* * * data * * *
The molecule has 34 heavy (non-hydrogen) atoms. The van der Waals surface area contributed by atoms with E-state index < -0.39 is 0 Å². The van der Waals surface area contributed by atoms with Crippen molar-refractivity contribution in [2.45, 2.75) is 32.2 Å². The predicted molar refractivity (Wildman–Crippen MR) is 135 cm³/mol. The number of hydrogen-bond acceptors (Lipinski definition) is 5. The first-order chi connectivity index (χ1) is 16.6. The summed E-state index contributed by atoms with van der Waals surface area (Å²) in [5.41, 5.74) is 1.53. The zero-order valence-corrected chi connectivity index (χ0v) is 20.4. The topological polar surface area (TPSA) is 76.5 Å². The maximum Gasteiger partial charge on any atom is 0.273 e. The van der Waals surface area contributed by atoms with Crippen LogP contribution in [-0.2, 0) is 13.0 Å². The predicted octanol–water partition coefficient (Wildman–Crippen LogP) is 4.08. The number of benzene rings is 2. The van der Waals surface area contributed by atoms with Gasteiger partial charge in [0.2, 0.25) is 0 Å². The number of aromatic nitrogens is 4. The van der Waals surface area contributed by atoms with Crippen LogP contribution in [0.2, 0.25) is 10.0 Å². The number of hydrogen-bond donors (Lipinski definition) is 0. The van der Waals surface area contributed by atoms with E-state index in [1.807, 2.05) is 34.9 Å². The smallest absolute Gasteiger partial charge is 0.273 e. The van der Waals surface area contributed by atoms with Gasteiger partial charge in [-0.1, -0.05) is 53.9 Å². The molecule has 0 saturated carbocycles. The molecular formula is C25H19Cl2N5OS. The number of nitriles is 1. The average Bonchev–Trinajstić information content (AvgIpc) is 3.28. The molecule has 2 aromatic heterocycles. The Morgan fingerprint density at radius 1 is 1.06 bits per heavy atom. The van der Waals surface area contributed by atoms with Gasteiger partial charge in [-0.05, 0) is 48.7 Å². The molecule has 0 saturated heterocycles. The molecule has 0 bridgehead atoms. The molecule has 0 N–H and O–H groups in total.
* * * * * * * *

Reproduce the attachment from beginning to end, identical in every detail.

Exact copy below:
The molecule has 34 heavy (non-hydrogen) atoms. The van der Waals surface area contributed by atoms with E-state index < -0.39 is 0 Å². The van der Waals surface area contributed by atoms with Crippen molar-refractivity contribution in [2.45, 2.75) is 32.2 Å². The predicted molar refractivity (Wildman–Crippen MR) is 135 cm³/mol. The number of hydrogen-bond acceptors (Lipinski definition) is 5. The first-order chi connectivity index (χ1) is 16.6. The summed E-state index contributed by atoms with van der Waals surface area (Å²) in [5.41, 5.74) is 1.53. The zero-order valence-corrected chi connectivity index (χ0v) is 20.4. The topological polar surface area (TPSA) is 76.5 Å². The maximum Gasteiger partial charge on any atom is 0.273 e. The van der Waals surface area contributed by atoms with Crippen LogP contribution in [-0.2, 0) is 13.0 Å². The predicted octanol–water partition coefficient (Wildman–Crippen LogP) is 4.08. The number of benzene rings is 2. The van der Waals surface area contributed by atoms with Gasteiger partial charge in [0.2, 0.25) is 0 Å². The number of aromatic nitrogens is 4. The van der Waals surface area contributed by atoms with Crippen LogP contribution in [0.2, 0.25) is 10.0 Å². The number of hydrogen-bond donors (Lipinski definition) is 0. The van der Waals surface area contributed by atoms with E-state index in [1.807, 2.05) is 34.9 Å². The smallest absolute Gasteiger partial charge is 0.273 e. The van der Waals surface area contributed by atoms with Gasteiger partial charge in [-0.1, -0.05) is 53.9 Å². The molecule has 0 saturated carbocycles. The molecular formula is C25H19Cl2N5OS. The number of nitriles is 1. The average Bonchev–Trinajstić information content (AvgIpc) is 3.28. The molecule has 2 aromatic heterocycles. The Morgan fingerprint density at radius 1 is 1.06 bits per heavy atom. The van der Waals surface area contributed by atoms with Gasteiger partial charge in [-0.05, 0) is 48.7 Å². The molecule has 0 saturated heterocycles. The molecule has 0 bridgehead atoms. The molecule has 0 N–H and O–H groups in total.